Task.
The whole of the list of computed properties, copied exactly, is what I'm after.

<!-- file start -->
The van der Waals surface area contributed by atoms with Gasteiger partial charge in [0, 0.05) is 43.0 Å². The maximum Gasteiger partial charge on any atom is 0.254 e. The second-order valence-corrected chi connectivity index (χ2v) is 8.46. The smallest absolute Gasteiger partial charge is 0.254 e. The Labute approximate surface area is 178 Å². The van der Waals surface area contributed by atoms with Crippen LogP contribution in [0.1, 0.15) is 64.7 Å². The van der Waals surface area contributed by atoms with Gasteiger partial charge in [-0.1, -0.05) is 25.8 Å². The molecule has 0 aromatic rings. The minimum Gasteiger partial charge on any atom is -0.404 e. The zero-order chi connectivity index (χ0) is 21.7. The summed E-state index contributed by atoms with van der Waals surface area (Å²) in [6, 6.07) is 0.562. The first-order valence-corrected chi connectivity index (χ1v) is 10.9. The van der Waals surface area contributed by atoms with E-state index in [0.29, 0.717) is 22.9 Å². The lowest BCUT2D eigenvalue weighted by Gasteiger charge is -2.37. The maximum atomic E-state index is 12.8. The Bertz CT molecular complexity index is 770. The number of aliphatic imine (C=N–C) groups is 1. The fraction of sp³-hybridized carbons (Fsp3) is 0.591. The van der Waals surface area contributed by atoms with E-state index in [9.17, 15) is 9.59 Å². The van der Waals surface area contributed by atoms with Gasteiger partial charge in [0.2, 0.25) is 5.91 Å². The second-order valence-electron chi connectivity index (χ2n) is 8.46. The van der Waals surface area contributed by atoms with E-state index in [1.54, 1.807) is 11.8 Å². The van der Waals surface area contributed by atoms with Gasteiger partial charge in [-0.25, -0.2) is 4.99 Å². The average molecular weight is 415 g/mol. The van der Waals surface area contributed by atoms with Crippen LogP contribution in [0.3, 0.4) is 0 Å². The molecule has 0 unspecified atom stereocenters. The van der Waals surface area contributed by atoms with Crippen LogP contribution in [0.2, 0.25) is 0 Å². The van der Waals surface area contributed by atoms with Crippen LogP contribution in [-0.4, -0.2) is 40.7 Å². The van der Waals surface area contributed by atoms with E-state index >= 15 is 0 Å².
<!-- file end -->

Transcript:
The van der Waals surface area contributed by atoms with Gasteiger partial charge in [0, 0.05) is 43.0 Å². The maximum Gasteiger partial charge on any atom is 0.254 e. The second-order valence-corrected chi connectivity index (χ2v) is 8.46. The smallest absolute Gasteiger partial charge is 0.254 e. The Labute approximate surface area is 178 Å². The van der Waals surface area contributed by atoms with Crippen LogP contribution in [0.1, 0.15) is 64.7 Å². The van der Waals surface area contributed by atoms with Gasteiger partial charge in [-0.1, -0.05) is 25.8 Å². The molecule has 0 aromatic rings. The minimum Gasteiger partial charge on any atom is -0.404 e. The zero-order chi connectivity index (χ0) is 21.7. The summed E-state index contributed by atoms with van der Waals surface area (Å²) in [6, 6.07) is 0.562. The first-order valence-corrected chi connectivity index (χ1v) is 10.9. The van der Waals surface area contributed by atoms with E-state index in [0.29, 0.717) is 22.9 Å². The lowest BCUT2D eigenvalue weighted by Gasteiger charge is -2.37. The maximum atomic E-state index is 12.8. The Bertz CT molecular complexity index is 770. The number of aliphatic imine (C=N–C) groups is 1. The fraction of sp³-hybridized carbons (Fsp3) is 0.591. The van der Waals surface area contributed by atoms with E-state index in [9.17, 15) is 9.59 Å². The van der Waals surface area contributed by atoms with Gasteiger partial charge in [0.2, 0.25) is 5.91 Å². The second-order valence-electron chi connectivity index (χ2n) is 8.46. The van der Waals surface area contributed by atoms with E-state index in [1.54, 1.807) is 11.8 Å². The van der Waals surface area contributed by atoms with Gasteiger partial charge in [-0.25, -0.2) is 4.99 Å². The average molecular weight is 415 g/mol. The van der Waals surface area contributed by atoms with Crippen LogP contribution in [0.3, 0.4) is 0 Å². The molecule has 0 unspecified atom stereocenters. The van der Waals surface area contributed by atoms with Crippen LogP contribution in [0.2, 0.25) is 0 Å². The van der Waals surface area contributed by atoms with Crippen LogP contribution in [-0.4, -0.2) is 40.7 Å². The van der Waals surface area contributed by atoms with E-state index >= 15 is 0 Å².